2. Limited knowledge about diet and nutrition. People that are in the health and fitness industry don’t realize that people that aren’t don’t know what or how much they need to eat. If everyone had solid nutritional information and knew what worked there would be no such thing as the grapefruit, cabbage soup, Caveman, Belly Fat Cure or Park Avenue diets.
For the average person that wants to lose 70 pounds without going about it in a way that will hurt them down the road, there is a lot of trial and error unless they hire a nutritionist or wellness coach. Not everyone is able to do that. A general lack of knowledge about nutrition can sabotage the best efforts. Personal trainers, on the other hand, are very knowledgeable about diet and nutrition and have learned how to prepare kale and Brussels sprouts so they are palatable.
3. Lack of motivation – and time – to exercise. This is a close cousin to #2. Workout junkies (like me and Drew) don’t completely understand why it’s so hard for people to get up and go to the gym before work, or go afterwards and postpone evening plans until we’re done. What if you love to read, paint, scrapbook, write, play the piano or watch movies? Going to the gym or taking a walk after work takes time away from you being able to do the things that you love.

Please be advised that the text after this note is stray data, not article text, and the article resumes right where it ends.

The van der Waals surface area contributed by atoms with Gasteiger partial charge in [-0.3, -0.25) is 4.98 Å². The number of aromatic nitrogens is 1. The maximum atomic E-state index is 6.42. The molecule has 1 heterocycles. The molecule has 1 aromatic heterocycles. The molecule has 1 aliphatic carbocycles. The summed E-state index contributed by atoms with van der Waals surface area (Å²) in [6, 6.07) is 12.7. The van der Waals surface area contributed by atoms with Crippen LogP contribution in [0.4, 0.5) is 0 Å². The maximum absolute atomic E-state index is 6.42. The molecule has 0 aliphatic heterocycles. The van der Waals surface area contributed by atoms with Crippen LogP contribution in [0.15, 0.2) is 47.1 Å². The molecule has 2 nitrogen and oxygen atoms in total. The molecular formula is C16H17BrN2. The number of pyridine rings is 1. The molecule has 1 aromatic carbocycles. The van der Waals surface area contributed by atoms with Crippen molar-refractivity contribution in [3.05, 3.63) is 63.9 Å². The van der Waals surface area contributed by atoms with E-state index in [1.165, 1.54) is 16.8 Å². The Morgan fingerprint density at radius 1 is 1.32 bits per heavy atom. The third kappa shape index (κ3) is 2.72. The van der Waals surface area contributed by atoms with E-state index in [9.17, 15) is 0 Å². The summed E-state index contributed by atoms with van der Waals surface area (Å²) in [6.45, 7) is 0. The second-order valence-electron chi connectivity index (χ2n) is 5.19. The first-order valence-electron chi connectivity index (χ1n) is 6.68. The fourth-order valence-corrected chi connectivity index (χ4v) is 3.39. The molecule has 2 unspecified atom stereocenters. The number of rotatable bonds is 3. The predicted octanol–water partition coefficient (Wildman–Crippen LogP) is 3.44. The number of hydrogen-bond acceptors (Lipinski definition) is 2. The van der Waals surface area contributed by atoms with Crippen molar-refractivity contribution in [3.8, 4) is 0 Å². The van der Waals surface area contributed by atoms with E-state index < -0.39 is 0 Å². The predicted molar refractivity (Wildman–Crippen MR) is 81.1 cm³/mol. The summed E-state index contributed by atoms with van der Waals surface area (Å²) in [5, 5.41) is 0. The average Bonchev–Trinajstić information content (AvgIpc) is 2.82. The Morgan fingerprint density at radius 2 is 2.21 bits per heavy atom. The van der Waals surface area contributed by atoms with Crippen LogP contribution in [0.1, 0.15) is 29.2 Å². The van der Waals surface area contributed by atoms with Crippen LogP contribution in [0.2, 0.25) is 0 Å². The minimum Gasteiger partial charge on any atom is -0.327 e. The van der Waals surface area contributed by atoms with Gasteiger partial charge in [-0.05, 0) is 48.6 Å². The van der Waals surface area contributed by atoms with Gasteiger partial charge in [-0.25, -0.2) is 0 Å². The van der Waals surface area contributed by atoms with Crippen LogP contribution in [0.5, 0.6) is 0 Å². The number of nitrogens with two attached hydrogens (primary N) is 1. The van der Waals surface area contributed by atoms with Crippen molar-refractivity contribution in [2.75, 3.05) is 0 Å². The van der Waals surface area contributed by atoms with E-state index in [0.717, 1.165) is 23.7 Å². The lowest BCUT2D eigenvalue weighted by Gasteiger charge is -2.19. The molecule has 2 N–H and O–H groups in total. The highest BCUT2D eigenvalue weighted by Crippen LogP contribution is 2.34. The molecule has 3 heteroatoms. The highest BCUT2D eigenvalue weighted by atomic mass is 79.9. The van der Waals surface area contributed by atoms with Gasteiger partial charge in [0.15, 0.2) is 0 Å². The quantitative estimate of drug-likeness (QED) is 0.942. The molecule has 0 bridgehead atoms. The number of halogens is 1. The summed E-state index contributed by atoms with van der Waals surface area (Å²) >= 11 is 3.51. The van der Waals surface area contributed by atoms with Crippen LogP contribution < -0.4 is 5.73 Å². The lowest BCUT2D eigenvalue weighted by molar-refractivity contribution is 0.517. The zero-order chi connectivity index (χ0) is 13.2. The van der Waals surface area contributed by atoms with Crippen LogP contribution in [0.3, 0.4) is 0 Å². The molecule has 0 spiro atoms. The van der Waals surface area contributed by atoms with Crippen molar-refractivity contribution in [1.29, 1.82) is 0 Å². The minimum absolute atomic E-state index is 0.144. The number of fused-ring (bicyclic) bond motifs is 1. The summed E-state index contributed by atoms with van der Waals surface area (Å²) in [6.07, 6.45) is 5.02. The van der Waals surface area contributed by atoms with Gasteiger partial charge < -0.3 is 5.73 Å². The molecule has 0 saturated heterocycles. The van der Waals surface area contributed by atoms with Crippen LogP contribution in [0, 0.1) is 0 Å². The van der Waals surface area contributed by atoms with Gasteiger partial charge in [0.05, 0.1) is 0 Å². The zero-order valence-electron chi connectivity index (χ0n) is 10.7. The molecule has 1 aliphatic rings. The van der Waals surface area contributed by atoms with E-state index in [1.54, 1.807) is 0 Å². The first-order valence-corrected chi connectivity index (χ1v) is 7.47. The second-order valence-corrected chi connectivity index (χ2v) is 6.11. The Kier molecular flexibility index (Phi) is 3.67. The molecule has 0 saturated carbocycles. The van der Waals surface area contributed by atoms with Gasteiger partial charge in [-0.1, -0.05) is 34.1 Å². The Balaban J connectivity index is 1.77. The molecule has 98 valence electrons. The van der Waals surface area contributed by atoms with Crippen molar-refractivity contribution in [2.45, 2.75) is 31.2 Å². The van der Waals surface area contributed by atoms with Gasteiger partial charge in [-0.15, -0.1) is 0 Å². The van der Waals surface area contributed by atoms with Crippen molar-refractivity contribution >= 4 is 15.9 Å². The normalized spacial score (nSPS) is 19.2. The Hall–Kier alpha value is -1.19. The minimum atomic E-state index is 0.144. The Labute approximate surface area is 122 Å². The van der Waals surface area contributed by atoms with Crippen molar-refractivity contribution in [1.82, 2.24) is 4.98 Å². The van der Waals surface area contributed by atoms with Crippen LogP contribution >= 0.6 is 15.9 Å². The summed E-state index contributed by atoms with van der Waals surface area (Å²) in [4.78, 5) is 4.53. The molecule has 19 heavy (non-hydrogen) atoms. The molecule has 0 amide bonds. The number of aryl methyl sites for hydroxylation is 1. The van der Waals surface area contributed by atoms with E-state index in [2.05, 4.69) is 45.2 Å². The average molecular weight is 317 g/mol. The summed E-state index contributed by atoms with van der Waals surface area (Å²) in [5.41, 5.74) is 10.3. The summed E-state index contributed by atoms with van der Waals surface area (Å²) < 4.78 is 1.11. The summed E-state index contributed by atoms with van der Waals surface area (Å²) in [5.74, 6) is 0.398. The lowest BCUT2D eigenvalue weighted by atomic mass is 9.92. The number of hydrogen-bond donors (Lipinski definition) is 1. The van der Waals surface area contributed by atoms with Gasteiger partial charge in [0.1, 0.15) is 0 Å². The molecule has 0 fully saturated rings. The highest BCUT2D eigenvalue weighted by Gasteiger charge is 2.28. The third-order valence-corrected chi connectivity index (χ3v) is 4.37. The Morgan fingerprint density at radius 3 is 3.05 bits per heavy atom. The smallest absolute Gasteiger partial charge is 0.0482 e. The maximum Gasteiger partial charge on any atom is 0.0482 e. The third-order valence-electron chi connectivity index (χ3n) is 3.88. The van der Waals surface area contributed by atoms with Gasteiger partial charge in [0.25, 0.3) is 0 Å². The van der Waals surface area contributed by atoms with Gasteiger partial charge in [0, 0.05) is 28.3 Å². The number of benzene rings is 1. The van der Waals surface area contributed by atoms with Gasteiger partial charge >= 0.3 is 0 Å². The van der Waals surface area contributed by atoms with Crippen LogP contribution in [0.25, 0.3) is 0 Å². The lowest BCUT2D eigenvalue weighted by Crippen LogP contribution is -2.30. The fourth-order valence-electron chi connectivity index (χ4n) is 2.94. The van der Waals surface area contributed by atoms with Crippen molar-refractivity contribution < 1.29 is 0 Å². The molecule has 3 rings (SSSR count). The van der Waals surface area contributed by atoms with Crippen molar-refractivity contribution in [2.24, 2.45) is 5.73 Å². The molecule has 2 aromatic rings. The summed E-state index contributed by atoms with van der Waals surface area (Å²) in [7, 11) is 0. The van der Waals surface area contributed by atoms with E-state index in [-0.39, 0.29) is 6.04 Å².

For those of us that enjoy taking fitness classes, running or bicycling, we’re spending our free time doing what we love. If someone told me I had to sit and read a book for an hour and a half every morning before work – during the time that I’m usually working out – I wouldn’t be able to do it for very long either.
4. Temptation to fall back into old (bad) habits. – Drew’s natural inclination is to go back to doing the things he did before he gained the weight. That’s good news for Drew. When he slips back into his old habits he’ll lose weight and body fat, and gain muscle mass. He’ll eat nutritious meals and get plenty of exercise daily. The behaviors he’s established over the years will get him back to where he was before he gained the weight. What if the old habits are a soda, bag of chips and remote control? Going back to the old behaviors is going to be a problem.
5. Fear that the weight will return. People that successfully lose weight live in fear of gaining it back. Checking the scale, counting calories, logging foods in the phone app becomes an obsession. A missed workout or a cookie binge can lead to guilt, depression and self-loathing. Getting a handle on living life in a new and different way after losing weight is an enormous challenge for people. For someone that has gained the weight back and is starting over – remember that’s about 95% – their life revolves around the next slip up.
Am I Being Too Hard On Drew?
I think Drew’s heart is in the right place but at the same time I think that the Fit2Fat2Fit ‘I want to feel what you feel’ project over simplifies broader issues and doesn’t do justice to the challenge of the life long behavior change that’s required for weight loss and management.
Drew’s back to being who he is and doing what he does best. His client’s haven’t changed either. They will continue to struggle daily with their decision to go to the gym instead of spending that time doing what they love.
What do you think? Does Drew Manning get it now or did he attempt to do the impossible?